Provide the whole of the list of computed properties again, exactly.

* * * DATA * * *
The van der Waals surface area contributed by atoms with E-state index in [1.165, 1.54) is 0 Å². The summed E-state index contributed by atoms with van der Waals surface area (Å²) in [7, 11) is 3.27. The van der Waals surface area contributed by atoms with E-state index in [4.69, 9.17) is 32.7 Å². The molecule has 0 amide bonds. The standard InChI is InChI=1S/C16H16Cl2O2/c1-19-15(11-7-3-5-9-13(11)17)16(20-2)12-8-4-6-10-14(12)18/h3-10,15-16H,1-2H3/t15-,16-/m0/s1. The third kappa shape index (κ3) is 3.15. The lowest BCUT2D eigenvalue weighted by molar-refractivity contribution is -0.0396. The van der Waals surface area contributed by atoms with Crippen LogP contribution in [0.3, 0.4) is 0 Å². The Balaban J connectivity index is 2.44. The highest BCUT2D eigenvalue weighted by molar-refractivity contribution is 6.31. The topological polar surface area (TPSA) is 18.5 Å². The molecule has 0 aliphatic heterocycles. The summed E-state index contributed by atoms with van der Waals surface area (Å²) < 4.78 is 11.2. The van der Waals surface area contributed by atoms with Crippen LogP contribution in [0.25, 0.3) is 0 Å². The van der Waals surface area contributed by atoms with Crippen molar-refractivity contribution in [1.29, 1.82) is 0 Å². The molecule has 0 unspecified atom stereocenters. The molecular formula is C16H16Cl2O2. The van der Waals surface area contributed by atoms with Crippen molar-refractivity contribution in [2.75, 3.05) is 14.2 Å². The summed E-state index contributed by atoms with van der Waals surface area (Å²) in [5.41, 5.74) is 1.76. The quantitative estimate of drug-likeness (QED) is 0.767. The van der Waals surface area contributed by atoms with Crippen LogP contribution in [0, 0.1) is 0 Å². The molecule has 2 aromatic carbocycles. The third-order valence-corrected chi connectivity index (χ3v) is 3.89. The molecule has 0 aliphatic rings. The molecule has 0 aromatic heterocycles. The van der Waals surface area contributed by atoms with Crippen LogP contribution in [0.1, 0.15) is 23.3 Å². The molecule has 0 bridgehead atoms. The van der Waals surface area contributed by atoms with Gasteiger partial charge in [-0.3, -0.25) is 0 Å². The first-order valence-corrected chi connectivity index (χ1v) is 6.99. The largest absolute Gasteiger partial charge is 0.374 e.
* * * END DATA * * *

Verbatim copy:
The van der Waals surface area contributed by atoms with E-state index in [1.165, 1.54) is 0 Å². The summed E-state index contributed by atoms with van der Waals surface area (Å²) in [7, 11) is 3.27. The van der Waals surface area contributed by atoms with E-state index in [4.69, 9.17) is 32.7 Å². The molecule has 0 amide bonds. The standard InChI is InChI=1S/C16H16Cl2O2/c1-19-15(11-7-3-5-9-13(11)17)16(20-2)12-8-4-6-10-14(12)18/h3-10,15-16H,1-2H3/t15-,16-/m0/s1. The third kappa shape index (κ3) is 3.15. The lowest BCUT2D eigenvalue weighted by molar-refractivity contribution is -0.0396. The van der Waals surface area contributed by atoms with Crippen LogP contribution in [0.3, 0.4) is 0 Å². The Balaban J connectivity index is 2.44. The highest BCUT2D eigenvalue weighted by molar-refractivity contribution is 6.31. The topological polar surface area (TPSA) is 18.5 Å². The molecule has 0 aliphatic heterocycles. The summed E-state index contributed by atoms with van der Waals surface area (Å²) < 4.78 is 11.2. The van der Waals surface area contributed by atoms with Crippen LogP contribution in [0.25, 0.3) is 0 Å². The van der Waals surface area contributed by atoms with Crippen molar-refractivity contribution in [1.29, 1.82) is 0 Å². The molecule has 0 unspecified atom stereocenters. The molecular formula is C16H16Cl2O2. The van der Waals surface area contributed by atoms with Crippen molar-refractivity contribution in [2.75, 3.05) is 14.2 Å². The summed E-state index contributed by atoms with van der Waals surface area (Å²) in [5.41, 5.74) is 1.76. The quantitative estimate of drug-likeness (QED) is 0.767. The van der Waals surface area contributed by atoms with Crippen LogP contribution in [0, 0.1) is 0 Å². The molecule has 2 aromatic carbocycles. The third-order valence-corrected chi connectivity index (χ3v) is 3.89. The molecule has 0 aliphatic rings. The molecule has 0 aromatic heterocycles. The van der Waals surface area contributed by atoms with Crippen LogP contribution in [0.1, 0.15) is 23.3 Å². The molecule has 0 bridgehead atoms. The van der Waals surface area contributed by atoms with Gasteiger partial charge in [-0.3, -0.25) is 0 Å². The first-order valence-corrected chi connectivity index (χ1v) is 6.99. The largest absolute Gasteiger partial charge is 0.374 e.